Morris overcomes adversity to realize dream

The route of some newcomers on Arizona State's football team was less smooth than others, and junior college transfer, Joseph Morris, describes his journey as a "dirt road." Now that the wide receiver has reached his desired destination he realizes that his experiences along the way can benefit him on and off the field.

The 6-3 206-pound Joseph Morris played at Pierce College, a school that featured several 2013 Arizona State prospects. The wide receiver was impressed by the Sun Devils early in the recruiting process.

"They just laid out their whole plan and I knew about Coach Graham's track record and success," Morris said. "That grabbed my interest right away. I'm a huge college football fan so I knew about Arizona State and I watched them a lot, seeing players like Vontaze Burfict, Brock Osweiler and Gerell Robinson.

"I knew that everywhere he went Coach Graham had an explosive offense and was always part of winning programs. He was a big part of me committing because I wanted to be part of a successful program. I know he's demanding coach, but that's because he wants the best for you. If he expects a lot from you, that mean he expects a lot from himself. If you have that approach from the top it affects the whole program."

The wide receiver prepped at American Heritage High School in West Palm Beach, Fla. and was committed to the University of Wisconsin. Academics did temporarily derail his path to a Division I school as he was forced to take the junior college route.

"I knew players who went to Pierce and by going there they had a chance of being on a Division I team," Morris remarked. "I thought going there would be an easy transition for me. I didn't know anybody once I got there, but I knew that it was going to be a beneficial place for me."

As a freshman in 2011 Morris caught 29 passes for 529 yards and six touchdowns and averaged 18.2 yards per reception, validating his prediction that he was going to be successful at the junior college level despite being three time zones away from home.

"The only thing I was surprised about was that in high school I was more of a defensive player," said Morris who played linebacker at American Heritage. "I only made that transition to receiver in junior college because I was told that I would excel at and I did. I enjoyed being a primary target and playing that position.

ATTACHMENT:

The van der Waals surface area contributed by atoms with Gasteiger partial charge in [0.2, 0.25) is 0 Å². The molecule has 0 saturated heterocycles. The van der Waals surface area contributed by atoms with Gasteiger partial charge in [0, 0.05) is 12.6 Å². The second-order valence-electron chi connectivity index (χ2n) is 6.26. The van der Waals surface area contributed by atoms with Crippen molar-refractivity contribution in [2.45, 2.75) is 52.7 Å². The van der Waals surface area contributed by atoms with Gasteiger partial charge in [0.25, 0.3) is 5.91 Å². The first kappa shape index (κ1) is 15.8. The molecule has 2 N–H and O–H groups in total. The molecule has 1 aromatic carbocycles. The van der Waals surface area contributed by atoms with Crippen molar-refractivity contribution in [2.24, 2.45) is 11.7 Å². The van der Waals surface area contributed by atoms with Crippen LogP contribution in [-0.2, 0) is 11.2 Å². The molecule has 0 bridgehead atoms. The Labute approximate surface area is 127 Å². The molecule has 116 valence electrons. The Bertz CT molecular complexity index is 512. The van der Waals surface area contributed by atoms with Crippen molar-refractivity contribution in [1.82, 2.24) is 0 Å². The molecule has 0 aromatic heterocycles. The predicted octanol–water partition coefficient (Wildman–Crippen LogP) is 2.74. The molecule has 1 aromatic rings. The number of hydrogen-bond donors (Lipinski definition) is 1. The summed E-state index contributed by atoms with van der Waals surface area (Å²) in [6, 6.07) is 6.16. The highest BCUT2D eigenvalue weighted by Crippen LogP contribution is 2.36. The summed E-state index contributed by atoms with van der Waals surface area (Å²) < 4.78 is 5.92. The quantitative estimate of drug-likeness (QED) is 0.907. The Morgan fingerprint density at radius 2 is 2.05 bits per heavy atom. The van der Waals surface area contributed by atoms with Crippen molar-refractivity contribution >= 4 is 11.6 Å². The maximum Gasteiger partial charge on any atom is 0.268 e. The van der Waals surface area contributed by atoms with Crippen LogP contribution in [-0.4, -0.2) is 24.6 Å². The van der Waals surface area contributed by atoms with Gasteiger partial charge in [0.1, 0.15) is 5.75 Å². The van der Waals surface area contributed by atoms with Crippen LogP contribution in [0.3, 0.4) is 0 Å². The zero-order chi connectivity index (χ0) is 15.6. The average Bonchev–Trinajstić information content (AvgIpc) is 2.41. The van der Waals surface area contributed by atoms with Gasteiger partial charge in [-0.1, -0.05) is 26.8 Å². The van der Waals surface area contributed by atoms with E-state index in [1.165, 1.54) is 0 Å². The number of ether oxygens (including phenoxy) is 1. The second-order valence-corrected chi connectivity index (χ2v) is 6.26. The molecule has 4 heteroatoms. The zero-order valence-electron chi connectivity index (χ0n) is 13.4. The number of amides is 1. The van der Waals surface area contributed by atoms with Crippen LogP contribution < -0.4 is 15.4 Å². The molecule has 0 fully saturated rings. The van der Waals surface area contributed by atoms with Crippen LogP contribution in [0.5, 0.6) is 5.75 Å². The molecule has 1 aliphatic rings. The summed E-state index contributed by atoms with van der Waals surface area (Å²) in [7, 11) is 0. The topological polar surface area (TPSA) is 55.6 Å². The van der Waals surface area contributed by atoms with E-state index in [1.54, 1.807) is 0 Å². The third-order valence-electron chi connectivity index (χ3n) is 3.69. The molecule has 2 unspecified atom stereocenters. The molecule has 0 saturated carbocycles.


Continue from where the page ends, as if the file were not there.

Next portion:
"I was still learning the position when I played there, but I knew I was going to have a career at wide receiver. We had a loaded team and I know that playing there I was going to have schools notice me and recruit me."


Last summer, Morris and several of his teammates took an unofficial recruiting visit to Tempe, an event that naturally was significant in the wide receiver's decision to pledge to the maroon and gold.

"My biggest thing on the visit was meeting the players and see how family oriented the team is," Morris recalled. "You saw everyone hanging out and just gelling together. So seeing that atmosphere and knowing Coach Graham's record and how straight forward he is, I knew this was the place for me. In our conversation I could tell how much of a leader he is.

"I had some big schools recruiting me too like LSU, Auburn and Kansas, but Arizona State was my first offer. I knew it was a great opportunity for me and that is why I committed to them."


In contrast to his first year at Pierce, Morris' sophomore campaign presented many more challenges. Although the wide receiver played in just four games in 2012 he was extremely productive during those contests posting 20 receptions for 342 yards (a 17.1 yard average per reception) and five touchdowns. He also had four punt returns averaging 24.8 yards a return, and returned one of them for a 70-yard touchdown.

Yet, those on the field feats were in danger of being inconsequential in his bid to play for the Sun Devils due to some off the field events at that time.

"For me to qualify for Arizona State, it wasn't going to be beneficial for me to play that season," Morris explained. "I had to take care of my classes so I would be eligible to play. I sat out the first three games of the season because of my studies, then played four games, and then didn't play again the rest of that year. I guess you can say that football got in the way of me doing well in class.